Cathy Gellis (00:34:53):
It's my best. I don't think, I don't think he understood what was valuable about it. Yeah. I mean, he rails at things that are actually good about it and he, right. He doesn't seem to understand a lot of the issues, including the things he doesn't like about it. Like he really doesn't have a lot of understanding about what the business was. He was trying to buy his way into. Well, and there's been huge. I would hope that
Leo Laporte (00:35:10):
A huge cost to Twitter because it's, I mean, they've lost staff. In fact I have a story here somewhere that the Twitter's Twitter is completely demoralized by this.
Jeff Jarvis (00:35:21):
Yes mm-hmm <affirmative> they also fired to, with what I don't understand is, is Kayvon. I'm believe his last name was, we had a product is, is brilliant. And they fired him and I'm not sure why they fired two top executives. I, I, I don't get fat. And that's one of Musk's argument by the way was, oh, you're tearing the company apart before I buy it. You've, you've, you've fired key
Leo Laporte (00:35:40):
Employees at this point. He's just throwing everything against the wall. Of course
Cathy Gellis (00:35:43):
He is, of course he's. But, but that's, that, that has a, a little bit more traction than most of the things he wants to say. I don't think the bot thing has traction. I don't think that not giving him information has traction that I think is a defensible thing. You know, managing the human resources, but that might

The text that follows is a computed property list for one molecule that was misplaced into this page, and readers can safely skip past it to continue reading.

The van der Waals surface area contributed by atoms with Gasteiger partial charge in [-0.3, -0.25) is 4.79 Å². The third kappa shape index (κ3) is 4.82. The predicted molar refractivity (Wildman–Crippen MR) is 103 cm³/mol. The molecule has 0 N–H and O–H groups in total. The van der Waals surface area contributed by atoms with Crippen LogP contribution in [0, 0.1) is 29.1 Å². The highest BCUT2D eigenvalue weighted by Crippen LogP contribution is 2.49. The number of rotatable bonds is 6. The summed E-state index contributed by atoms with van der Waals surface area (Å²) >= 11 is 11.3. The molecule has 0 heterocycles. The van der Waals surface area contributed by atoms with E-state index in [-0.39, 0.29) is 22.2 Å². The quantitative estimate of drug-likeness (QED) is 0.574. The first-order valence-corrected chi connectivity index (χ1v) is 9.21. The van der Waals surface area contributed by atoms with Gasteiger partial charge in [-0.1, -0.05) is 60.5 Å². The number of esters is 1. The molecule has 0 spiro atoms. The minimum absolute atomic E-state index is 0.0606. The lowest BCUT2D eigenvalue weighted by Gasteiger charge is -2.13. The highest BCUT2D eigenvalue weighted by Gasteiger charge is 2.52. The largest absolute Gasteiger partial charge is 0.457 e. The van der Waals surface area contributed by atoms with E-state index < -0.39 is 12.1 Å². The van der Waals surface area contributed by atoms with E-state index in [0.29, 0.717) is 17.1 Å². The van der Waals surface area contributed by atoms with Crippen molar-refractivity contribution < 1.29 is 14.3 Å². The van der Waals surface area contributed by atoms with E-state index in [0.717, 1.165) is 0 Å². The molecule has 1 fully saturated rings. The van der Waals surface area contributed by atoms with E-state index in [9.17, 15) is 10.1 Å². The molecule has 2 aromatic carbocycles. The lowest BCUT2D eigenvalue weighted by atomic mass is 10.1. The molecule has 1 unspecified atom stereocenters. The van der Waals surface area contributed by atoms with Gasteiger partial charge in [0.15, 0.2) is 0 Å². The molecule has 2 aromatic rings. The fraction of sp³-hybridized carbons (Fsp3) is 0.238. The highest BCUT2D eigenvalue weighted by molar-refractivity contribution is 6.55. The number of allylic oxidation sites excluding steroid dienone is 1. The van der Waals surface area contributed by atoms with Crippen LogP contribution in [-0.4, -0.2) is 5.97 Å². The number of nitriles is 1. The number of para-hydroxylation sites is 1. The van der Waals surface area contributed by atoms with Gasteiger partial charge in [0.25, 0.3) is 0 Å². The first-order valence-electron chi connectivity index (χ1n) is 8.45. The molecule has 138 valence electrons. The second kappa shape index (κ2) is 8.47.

Leo Laporte (00:35:59):
Is in, that's a, a, a materially adverse that's, by the way, that's the, the term that, you know, they've gotta demonstrate that's what happened in Tyson versus IBP versus Tyson. It has the, the court decided that the, the things that had gone on at IBP were not materially adverse. And as a result, the merger agreement had to go through. Tyson said, oh, no, no, there's their prices gone down. There's all sorts of terrible things happening. And the court said, no, it's not enough. Is
Cathy Gellis (00:36:27):
That, I also tend to think that Alan could have negotiated for more. Like if you wanted to lock things down in place, he probably could have asked for more. And instead he sort of negotiated agreement that gave the company latitude to continue to run itself. And it did continue to run itself. And it's not clear that the personnel changes are out of line with a company running itself. Which typically, like you kind of have some discretion to run yourself where shareholders can't come after you for you ran your, you ran the company this way. And I object. So I, you know, it's, it, it holds water that he could complain about that, but I don't necessarily know if it's gonna win the day. And a lot of this stuff is like, it's not like it's never happened before. A lot of these terms were standard and the chance court has seen them before and knows how to adjudicate them. And there's some precedent that they can, they can turn to
Leo Laporte (00:37:16):
What happens to Twitter. Now
Jeff Jarvis (00:37:19):
Leo Laporte (00:37:20):
Question. Yeah. That's, that's really what we care about. Right. Unless you're a shareholder, right,
Cathy Gellis (00:37:24):
Leo Laporte (00:37:26):
I know Twitter, your value has nothing to do with any of this. It's the people who post Twitter. Yeah. It's us. Well, we continue to post to Twitter. Why wouldn't we?
Cathy Gellis (00:37:35):